Exchange Rate or Wage Changes in International Adjustment? Japan and China versus the United States


McKinnon, Ronald


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URL: http://ub-madoc.bib.uni-mannheim.de/1181
URN: urn:nbn:de:bsz:180-madoc-11810
Document Type: Working paper
Year of publication: 2005
Publication language: English
Institution: Sonstige Einrichtungen > ZEW - Leibniz-Zentrum für Europäische Wirtschaftsforschung
MADOC publication series: Veröffentlichungen des ZEW (Leibniz-Zentrum für Europäische Wirtschaftsforschung) > ZEW Discussion Papers
Subject: 330 Economics
Classification: JEL: F15 F 31 F33 ,
Subject headings (SWD): USA , China , Japan , US-Dollar , Handel , Geld
Abstract: Under the world dollar standard, a discrete appreciation by a dollar creditor country of the United States, such as China or Japan, has no predictable effect on its trade surplus. Currency appreciation by the creditor country will slow its economic growth and eventually cause deflation but cannot compensate for a saving investment imbalance in the United States. Under a fixed exchange rate, however, differential adjustment in the rate of growth of money wages will more accurately reflect international differences in productivity growth. International competitiveness will be better balanced between high-growth and low-growth economies, as between Japan and the U.S. from in 1950 to 1971 and China and the U.S. from 1994 to 2005, when the peripheral country's dollar exchange rate is fixed so that its wage growth better reflects its higher productivity growth. The qualified case for China moving toward greater flexibility in the form of a very narrow band for the yuan/dollar exchange rate, as a way of decentralizing foreign exchange transacting, is discussed.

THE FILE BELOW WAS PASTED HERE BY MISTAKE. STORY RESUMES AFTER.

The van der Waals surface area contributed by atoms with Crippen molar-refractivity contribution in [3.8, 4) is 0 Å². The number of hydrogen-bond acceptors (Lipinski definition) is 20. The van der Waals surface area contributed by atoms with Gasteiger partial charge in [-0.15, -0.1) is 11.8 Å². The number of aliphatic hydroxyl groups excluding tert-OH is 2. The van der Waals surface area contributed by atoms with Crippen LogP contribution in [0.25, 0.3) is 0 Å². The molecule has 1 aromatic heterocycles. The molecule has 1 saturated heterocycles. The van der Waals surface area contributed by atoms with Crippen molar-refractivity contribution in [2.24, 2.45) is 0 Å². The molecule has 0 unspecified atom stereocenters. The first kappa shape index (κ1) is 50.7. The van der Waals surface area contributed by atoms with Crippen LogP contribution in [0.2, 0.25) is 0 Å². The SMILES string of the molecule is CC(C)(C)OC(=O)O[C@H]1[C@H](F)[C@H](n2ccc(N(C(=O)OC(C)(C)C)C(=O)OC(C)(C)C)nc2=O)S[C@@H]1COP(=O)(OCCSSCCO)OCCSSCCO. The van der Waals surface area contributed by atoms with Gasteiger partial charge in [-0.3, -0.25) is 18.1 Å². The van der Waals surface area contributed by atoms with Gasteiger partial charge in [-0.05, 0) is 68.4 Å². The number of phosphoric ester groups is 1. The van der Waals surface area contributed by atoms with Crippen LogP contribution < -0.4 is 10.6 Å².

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McKinnon, Ronald (2005) Exchange Rate or Wage Changes in International Adjustment? Japan and China versus the United States. Open Access [Working paper]
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